I suspect you always feel disconnected when tragedy strikes and you're far from home. Last Tuesday, I was working in Los Angeles for the week when I found out about the earthquake in Haiti -- via a text message.
My first phone call was to my dad in Miami. My entire life, my father has run a small nonprofit organization that partners with Haitians on education, nutrition and employment projects in several villages. I first visited the country when I was 12. Between college and graduate school, I taught at one of two American schools in Port-au-Prince.
That year, I lived with some close family friends -- the call to my dad was to find out if they were OK. He didn't know.
My next step was to check Facebook, where I saw friends in Haiti posting status messages. Inside my Facebook in-box, Els Vervloet, the alumni director for my old school, Quisqueya Christian, had sent our alumni/students/faculty group the first of what became a series of heart-wrenching messages that were, for the first 48 hours, my best source of information.
She described how teachers from my old school had run to the Caribbean Supermarket to start pulling people from the rubble. She talked about landmarks and neighborhoods that I knew and what she had seen and heard. And so many people started messaging her to help find friends and family that Facebook shut down her account because it suspected she was spamming people.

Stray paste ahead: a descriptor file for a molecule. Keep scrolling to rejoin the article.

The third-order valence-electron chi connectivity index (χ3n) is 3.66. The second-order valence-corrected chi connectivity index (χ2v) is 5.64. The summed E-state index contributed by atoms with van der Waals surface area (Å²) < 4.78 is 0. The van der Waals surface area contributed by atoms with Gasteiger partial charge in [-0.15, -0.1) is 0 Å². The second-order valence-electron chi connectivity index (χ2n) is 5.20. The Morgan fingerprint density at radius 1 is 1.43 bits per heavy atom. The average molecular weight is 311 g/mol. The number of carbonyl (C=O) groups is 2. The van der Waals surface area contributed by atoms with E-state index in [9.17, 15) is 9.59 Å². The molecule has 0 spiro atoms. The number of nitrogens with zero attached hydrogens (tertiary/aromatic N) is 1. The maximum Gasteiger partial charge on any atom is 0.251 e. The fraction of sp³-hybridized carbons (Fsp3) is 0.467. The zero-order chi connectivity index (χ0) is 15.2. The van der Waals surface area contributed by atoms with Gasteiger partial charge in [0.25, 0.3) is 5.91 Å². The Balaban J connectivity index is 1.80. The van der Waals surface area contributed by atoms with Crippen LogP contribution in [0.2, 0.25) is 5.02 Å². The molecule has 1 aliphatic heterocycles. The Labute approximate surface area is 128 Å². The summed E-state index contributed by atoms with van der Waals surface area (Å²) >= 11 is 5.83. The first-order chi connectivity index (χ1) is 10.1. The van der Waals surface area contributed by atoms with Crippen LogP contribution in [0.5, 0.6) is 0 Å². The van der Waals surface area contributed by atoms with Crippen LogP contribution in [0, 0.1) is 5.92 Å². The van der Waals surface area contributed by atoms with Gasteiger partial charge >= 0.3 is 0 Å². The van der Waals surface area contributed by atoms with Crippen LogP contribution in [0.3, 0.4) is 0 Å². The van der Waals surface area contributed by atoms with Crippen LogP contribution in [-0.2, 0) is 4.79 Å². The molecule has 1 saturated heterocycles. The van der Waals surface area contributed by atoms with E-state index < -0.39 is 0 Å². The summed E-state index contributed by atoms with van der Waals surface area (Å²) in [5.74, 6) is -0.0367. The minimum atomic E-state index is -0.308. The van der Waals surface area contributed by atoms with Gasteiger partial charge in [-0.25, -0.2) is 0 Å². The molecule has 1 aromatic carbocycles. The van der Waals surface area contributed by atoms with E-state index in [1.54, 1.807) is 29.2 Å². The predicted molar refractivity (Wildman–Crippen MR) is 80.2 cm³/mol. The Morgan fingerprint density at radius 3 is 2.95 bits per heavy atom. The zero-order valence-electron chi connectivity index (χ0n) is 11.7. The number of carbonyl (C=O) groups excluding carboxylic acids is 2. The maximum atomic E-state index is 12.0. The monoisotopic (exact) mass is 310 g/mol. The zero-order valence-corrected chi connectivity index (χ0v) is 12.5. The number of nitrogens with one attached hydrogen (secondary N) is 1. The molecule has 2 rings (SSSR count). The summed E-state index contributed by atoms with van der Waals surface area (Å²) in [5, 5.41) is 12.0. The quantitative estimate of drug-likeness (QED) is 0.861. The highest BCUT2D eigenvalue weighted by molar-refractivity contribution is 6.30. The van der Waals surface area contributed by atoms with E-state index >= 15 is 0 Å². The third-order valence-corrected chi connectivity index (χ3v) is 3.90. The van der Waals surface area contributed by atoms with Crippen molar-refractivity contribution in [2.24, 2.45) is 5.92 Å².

She posted a frantic message on her Facebook wall, where others also mentioned their accounts, or the ability to message people, had been temporarily disabled because of the high volume of activity. I contacted Facebook to find out what they were doing. (For the full post on that, click here.)
When I got in touch with them, a spokesman told me that in "rare cases,'' regular users can get caught in the site's automatic spam defense system. He suggested people in Haiti e-mail Facebook tech support and said they would screen messages to find people mentioning Haiti to expedite their cases. In the past, Bridget and I have described Facebook's user community evolving faster than the site -- this seems to be the most poignant example.
In the first few days, my feed was full of status updates like this one:
I spoke to one of the daughters of a family I know that lives in Haiti. She went to college in Indiana, got married and stayed in the United States. She's used to using social media to stay in touch with family in Haiti.
For her, and many others, Facebook was all she had. She, too, told me stories of how friends were rescued because of status updates that directed help their way.
I continue to see posts that are difficult and inspirational from friends in Haiti and colleagues reporting there for The Miami Herald.
Usually in this space, Bridget and I write about ways people use social media to connect, mostly for business. Last week, it was something so much more. Els, the alumni director, summed it up to me in a email she sent me this week: "Facebook Facebook has been my lifeline these past days!", she said, adding: "I never thought I would say this, but THANK GOD we have Facebook."